CDC orders airlines to turn over data on passengers from southern Africa

The agency reportedly plans to share the information with local and state public health officials.

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Travelers exit the International Arrivals area at Dulles International Airport
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The US Centers for Disease Control and Prevention issued a directive on Tuesday that requires airlines to turn over the names and contact information of passengers who recently flew to the US from eight countries in southern Africa.

The directive, which was first reported by Reuters on Wednesday, comes amid concerns over the new omicron variant of COVID-19, which has been detected in more than 20 countries. Last week, the World Health Organization said the variant was "concerning" after it was identified in South Africa on Nov. 24. 

The CDC reportedly plans to share the collected passenger data with state and local public health officials.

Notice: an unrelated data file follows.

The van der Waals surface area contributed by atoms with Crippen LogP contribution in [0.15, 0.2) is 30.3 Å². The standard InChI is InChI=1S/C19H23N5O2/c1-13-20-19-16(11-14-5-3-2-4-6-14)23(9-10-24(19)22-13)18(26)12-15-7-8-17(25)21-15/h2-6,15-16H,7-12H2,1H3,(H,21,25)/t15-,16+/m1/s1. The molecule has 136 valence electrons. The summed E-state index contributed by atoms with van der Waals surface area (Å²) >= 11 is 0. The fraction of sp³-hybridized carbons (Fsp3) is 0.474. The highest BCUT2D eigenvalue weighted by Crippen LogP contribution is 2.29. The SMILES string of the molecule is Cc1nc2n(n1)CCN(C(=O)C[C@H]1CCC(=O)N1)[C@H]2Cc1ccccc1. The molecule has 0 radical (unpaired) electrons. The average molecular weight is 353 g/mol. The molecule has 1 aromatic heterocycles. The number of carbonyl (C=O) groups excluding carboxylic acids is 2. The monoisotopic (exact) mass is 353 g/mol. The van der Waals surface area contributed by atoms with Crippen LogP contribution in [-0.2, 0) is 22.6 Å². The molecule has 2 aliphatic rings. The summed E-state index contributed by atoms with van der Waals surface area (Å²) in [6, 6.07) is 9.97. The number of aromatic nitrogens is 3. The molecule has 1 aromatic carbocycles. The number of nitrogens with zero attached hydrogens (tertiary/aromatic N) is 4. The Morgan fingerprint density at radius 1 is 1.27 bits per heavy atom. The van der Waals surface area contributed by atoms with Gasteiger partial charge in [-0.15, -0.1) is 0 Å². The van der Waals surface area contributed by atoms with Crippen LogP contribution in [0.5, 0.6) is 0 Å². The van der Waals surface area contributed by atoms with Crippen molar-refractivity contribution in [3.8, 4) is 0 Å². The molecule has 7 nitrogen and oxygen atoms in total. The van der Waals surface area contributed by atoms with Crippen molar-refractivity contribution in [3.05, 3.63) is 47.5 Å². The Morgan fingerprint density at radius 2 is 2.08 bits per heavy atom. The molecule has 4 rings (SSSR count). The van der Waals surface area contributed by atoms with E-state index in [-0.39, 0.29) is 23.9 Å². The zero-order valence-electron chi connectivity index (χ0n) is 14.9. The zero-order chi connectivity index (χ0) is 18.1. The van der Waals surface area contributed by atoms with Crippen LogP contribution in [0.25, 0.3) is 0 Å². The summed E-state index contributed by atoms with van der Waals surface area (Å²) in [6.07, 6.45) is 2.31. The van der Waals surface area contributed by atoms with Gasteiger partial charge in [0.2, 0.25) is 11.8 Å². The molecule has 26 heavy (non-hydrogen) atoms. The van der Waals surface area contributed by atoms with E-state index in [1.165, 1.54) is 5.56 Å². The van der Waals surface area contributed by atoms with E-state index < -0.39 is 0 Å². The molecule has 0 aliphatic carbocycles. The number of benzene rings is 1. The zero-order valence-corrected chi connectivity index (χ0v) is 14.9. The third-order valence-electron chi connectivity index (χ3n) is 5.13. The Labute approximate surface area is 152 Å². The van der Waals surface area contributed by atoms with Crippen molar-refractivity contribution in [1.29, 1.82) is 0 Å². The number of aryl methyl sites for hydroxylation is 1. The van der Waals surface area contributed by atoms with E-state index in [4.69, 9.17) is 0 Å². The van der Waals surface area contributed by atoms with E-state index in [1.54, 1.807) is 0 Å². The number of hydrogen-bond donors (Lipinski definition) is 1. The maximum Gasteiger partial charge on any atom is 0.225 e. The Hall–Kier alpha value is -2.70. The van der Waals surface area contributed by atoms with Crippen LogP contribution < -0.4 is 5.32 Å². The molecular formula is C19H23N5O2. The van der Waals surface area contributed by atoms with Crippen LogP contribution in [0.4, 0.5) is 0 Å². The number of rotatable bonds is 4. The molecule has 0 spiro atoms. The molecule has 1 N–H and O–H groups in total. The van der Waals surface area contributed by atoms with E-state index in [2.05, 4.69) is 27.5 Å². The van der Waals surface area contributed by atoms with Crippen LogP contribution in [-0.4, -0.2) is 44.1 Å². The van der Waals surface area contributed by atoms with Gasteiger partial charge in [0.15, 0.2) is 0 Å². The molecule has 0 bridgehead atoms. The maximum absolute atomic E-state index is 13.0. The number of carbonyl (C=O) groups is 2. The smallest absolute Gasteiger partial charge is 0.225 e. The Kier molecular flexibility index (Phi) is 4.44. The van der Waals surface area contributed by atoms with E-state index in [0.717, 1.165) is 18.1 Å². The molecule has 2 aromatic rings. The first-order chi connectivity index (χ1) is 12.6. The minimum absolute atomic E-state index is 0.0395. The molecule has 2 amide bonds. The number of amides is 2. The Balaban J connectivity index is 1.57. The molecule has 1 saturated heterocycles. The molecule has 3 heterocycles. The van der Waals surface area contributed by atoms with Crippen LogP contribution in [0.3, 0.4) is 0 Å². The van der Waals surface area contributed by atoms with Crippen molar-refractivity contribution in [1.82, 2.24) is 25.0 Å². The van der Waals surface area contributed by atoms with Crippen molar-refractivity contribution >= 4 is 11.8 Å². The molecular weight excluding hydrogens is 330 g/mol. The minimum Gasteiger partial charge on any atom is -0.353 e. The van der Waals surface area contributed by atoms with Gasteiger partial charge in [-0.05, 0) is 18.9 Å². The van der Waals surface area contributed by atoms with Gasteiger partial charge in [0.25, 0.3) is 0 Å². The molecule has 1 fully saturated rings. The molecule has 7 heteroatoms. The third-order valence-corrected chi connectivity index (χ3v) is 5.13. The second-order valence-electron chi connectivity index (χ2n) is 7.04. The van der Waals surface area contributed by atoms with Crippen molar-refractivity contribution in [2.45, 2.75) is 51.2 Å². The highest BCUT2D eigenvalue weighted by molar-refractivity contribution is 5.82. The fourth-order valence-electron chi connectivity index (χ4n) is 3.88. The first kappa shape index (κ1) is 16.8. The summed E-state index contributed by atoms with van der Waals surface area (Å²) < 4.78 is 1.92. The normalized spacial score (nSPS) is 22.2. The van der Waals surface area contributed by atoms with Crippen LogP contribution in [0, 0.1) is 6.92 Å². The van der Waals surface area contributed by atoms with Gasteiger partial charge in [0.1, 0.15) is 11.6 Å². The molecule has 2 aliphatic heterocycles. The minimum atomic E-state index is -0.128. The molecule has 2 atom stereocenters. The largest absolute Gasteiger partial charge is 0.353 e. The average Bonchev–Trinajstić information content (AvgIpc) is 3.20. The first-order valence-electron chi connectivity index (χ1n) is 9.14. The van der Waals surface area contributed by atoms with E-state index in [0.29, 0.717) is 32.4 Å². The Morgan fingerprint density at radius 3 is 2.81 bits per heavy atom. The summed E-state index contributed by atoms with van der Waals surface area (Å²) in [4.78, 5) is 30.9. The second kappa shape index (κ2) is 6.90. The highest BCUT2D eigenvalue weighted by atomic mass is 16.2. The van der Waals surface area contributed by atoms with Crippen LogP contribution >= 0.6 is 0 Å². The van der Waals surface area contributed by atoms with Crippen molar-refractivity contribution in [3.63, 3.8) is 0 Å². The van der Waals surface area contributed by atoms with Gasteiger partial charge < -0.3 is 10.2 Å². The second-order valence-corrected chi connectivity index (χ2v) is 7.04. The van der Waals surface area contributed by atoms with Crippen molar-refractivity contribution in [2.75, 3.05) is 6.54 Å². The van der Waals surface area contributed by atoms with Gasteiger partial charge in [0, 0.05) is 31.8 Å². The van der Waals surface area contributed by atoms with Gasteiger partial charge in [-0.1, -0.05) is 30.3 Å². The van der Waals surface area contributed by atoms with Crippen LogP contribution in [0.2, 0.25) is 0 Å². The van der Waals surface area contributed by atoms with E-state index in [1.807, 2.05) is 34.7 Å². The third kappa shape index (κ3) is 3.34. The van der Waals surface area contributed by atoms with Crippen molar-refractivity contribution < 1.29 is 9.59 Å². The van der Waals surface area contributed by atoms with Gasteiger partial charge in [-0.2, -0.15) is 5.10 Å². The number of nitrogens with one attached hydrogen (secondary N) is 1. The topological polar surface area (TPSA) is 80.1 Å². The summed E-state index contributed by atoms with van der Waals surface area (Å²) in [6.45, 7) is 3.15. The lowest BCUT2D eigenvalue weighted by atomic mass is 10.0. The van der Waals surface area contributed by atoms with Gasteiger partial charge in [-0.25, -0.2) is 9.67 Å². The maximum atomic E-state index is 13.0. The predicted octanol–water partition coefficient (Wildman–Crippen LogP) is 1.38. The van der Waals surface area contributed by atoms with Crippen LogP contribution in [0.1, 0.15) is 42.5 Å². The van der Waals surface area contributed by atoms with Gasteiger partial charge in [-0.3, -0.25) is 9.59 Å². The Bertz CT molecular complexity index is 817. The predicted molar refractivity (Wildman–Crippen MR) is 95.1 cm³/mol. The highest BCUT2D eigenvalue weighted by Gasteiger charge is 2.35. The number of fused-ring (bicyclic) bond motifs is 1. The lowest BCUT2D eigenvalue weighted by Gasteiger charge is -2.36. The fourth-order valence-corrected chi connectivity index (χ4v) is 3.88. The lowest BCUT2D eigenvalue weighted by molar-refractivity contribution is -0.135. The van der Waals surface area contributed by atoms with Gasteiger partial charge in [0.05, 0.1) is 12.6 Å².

travel ban, which was ordered by President Joe Biden and kicked in on Monday, bars nearly all foreign travelers from eight countries in southern Africa. Biden said the "precautionary measure" will be in place until more is known about the omicron variant. 

The CDC is seeking contact information for travelers who within 14 days have been to Botswana, Eswatini, Lesotho, Malawi, Mozambique, Namibia, South Africa and Zimbabwe. Those are the same countries impacted by the US travel restrictions. 

In October, the CDC ordered airlines to start collecting contact information on passengers before their arrival to the US from a foreign country. Airlines are required to hold onto that information for 30 days and turn it over to the CDC upon request.

The letter that the CDC sent to airlines on Tuesday cites the emergence of the omicron variant as the reason for the latest directive, according to Reuters. Airlines are required to turn over data to the CDC within 24 hours, unless it's already been transmitted to the Department of Homeland Security.